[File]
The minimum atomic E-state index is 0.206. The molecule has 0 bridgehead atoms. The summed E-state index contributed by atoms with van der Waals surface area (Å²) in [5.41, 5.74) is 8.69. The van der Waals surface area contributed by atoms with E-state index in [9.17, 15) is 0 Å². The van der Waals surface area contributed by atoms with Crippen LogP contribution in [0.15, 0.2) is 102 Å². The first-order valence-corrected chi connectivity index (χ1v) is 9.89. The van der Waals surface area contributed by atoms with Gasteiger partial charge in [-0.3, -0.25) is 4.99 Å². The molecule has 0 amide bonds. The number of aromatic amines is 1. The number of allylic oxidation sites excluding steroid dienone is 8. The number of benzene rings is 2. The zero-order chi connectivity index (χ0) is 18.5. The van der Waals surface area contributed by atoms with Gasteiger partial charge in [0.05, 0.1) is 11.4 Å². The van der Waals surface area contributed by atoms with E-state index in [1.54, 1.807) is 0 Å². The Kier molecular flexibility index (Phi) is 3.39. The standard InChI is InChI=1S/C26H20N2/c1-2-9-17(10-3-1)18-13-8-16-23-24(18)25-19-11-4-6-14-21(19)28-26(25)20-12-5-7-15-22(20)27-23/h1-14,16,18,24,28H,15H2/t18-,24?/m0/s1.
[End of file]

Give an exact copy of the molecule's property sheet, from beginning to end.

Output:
The minimum atomic E-state index is 0.206. The molecule has 0 bridgehead atoms. The summed E-state index contributed by atoms with van der Waals surface area (Å²) in [5.41, 5.74) is 8.69. The van der Waals surface area contributed by atoms with E-state index in [9.17, 15) is 0 Å². The van der Waals surface area contributed by atoms with Crippen LogP contribution in [0.15, 0.2) is 102 Å². The first-order valence-corrected chi connectivity index (χ1v) is 9.89. The van der Waals surface area contributed by atoms with Gasteiger partial charge in [-0.3, -0.25) is 4.99 Å². The molecule has 0 amide bonds. The number of aromatic amines is 1. The number of allylic oxidation sites excluding steroid dienone is 8. The number of benzene rings is 2. The zero-order chi connectivity index (χ0) is 18.5. The van der Waals surface area contributed by atoms with Gasteiger partial charge in [0.05, 0.1) is 11.4 Å². The van der Waals surface area contributed by atoms with E-state index in [1.54, 1.807) is 0 Å². The Kier molecular flexibility index (Phi) is 3.39. The standard InChI is InChI=1S/C26H20N2/c1-2-9-17(10-3-1)18-13-8-16-23-24(18)25-19-11-4-6-14-21(19)28-26(25)20-12-5-7-15-22(20)27-23/h1-14,16,18,24,28H,15H2/t18-,24?/m0/s1.